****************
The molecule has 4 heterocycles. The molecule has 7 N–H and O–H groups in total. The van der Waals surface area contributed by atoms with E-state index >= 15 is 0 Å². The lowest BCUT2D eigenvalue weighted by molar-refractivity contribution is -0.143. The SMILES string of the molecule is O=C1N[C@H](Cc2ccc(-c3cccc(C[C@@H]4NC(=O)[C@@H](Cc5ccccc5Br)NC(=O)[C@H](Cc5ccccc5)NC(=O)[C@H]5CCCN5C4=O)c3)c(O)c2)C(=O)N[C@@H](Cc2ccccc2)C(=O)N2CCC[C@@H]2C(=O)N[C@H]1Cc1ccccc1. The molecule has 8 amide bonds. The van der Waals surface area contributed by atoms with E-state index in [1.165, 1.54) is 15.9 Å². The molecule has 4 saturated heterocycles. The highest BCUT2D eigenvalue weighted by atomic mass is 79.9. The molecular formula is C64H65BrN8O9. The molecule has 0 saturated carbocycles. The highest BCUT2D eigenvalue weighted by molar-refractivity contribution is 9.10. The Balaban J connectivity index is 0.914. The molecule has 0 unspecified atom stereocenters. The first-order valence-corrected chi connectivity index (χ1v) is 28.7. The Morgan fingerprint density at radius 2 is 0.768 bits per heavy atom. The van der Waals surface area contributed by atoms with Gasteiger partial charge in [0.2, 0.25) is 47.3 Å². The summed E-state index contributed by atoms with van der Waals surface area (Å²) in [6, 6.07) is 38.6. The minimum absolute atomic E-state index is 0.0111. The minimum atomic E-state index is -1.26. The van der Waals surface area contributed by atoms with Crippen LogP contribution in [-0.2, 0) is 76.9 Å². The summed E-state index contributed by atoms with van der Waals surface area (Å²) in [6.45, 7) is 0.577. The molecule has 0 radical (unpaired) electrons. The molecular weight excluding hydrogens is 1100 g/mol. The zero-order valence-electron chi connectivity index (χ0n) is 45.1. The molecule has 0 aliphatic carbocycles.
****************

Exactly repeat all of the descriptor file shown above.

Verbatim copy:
The molecule has 4 heterocycles. The molecule has 7 N–H and O–H groups in total. The van der Waals surface area contributed by atoms with E-state index >= 15 is 0 Å². The lowest BCUT2D eigenvalue weighted by molar-refractivity contribution is -0.143. The SMILES string of the molecule is O=C1N[C@H](Cc2ccc(-c3cccc(C[C@@H]4NC(=O)[C@@H](Cc5ccccc5Br)NC(=O)[C@H](Cc5ccccc5)NC(=O)[C@H]5CCCN5C4=O)c3)c(O)c2)C(=O)N[C@@H](Cc2ccccc2)C(=O)N2CCC[C@@H]2C(=O)N[C@H]1Cc1ccccc1. The molecule has 8 amide bonds. The van der Waals surface area contributed by atoms with E-state index in [1.165, 1.54) is 15.9 Å². The molecule has 4 saturated heterocycles. The highest BCUT2D eigenvalue weighted by atomic mass is 79.9. The molecular formula is C64H65BrN8O9. The molecule has 0 saturated carbocycles. The highest BCUT2D eigenvalue weighted by molar-refractivity contribution is 9.10. The Balaban J connectivity index is 0.914. The molecule has 0 unspecified atom stereocenters. The first-order valence-corrected chi connectivity index (χ1v) is 28.7. The Morgan fingerprint density at radius 2 is 0.768 bits per heavy atom. The van der Waals surface area contributed by atoms with Gasteiger partial charge in [0.2, 0.25) is 47.3 Å². The summed E-state index contributed by atoms with van der Waals surface area (Å²) in [6, 6.07) is 38.6. The minimum absolute atomic E-state index is 0.0111. The minimum atomic E-state index is -1.26. The van der Waals surface area contributed by atoms with Crippen LogP contribution in [-0.2, 0) is 76.9 Å². The summed E-state index contributed by atoms with van der Waals surface area (Å²) in [6.45, 7) is 0.577. The molecule has 0 radical (unpaired) electrons. The molecular weight excluding hydrogens is 1100 g/mol. The zero-order valence-electron chi connectivity index (χ0n) is 45.1. The molecule has 0 aliphatic carbocycles.